2010 Dr. Yoky Matsuoka
Neurobiotics: Human-robot Interfaces Restoring the Quality of Life Through Engineering
Fifty million people in the United States depend on long-term care, currently provided by humans. In the near future, robots will be used to rehabilitate and assist daily activities for people with disabilities. This change will substantially reduce both the medical cost and the burden on families. Dr. Yoky Matsuoka's talk describes how a neural-inspired approach to physical human-robot interaction can re-enable limb movement for people with disabilities.
Yoky Matsuoka is the Torode Family Endowed Career Development Professor in Computer Science & Engineering at the University of Washington. She received her Ph.D. at MIT in Electrical Engineering and Computer Science (EECS) in the fields of Artificial Intelligence and Computational Neuroscience in 1998. She received an M.S. from MIT in 1995 and a B.S. from UC Berkeley in 1993, both in EECS. She was also a Postdoctoral Fellow in the Brain and Cognitive Sciences Department at MIT and in Mechanical Engineering at Harvard University.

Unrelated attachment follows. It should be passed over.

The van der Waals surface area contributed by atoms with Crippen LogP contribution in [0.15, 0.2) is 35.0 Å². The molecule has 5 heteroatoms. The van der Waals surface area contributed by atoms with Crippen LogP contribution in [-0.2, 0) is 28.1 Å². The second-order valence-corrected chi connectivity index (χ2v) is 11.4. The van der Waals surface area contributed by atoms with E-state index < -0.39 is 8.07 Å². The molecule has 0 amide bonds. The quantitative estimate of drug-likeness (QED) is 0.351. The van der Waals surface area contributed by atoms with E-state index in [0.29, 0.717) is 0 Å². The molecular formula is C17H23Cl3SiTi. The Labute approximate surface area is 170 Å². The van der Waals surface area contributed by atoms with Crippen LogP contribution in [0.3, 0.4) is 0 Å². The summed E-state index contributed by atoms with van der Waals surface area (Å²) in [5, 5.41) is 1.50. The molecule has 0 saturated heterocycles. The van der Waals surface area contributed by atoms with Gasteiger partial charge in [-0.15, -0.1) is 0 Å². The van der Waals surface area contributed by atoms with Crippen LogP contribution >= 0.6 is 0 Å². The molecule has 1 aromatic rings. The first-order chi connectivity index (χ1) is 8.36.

Dr. Matsuoka's work has been recognized with a MacArthur "Genius" Fellowship, and she has been acclaimed as one of "The Brilliant Ten" in Popular Science Magazine and "Power 25" in Seattle Magazine. In addition, she was awarded a Presidential Early Career Award for Scientists and Engineers (PECASE), an Anna Loomis McCandless Chair from Carnegie Mellon University, and the IEEE Robotics and Automation Society Early Academic Career Award.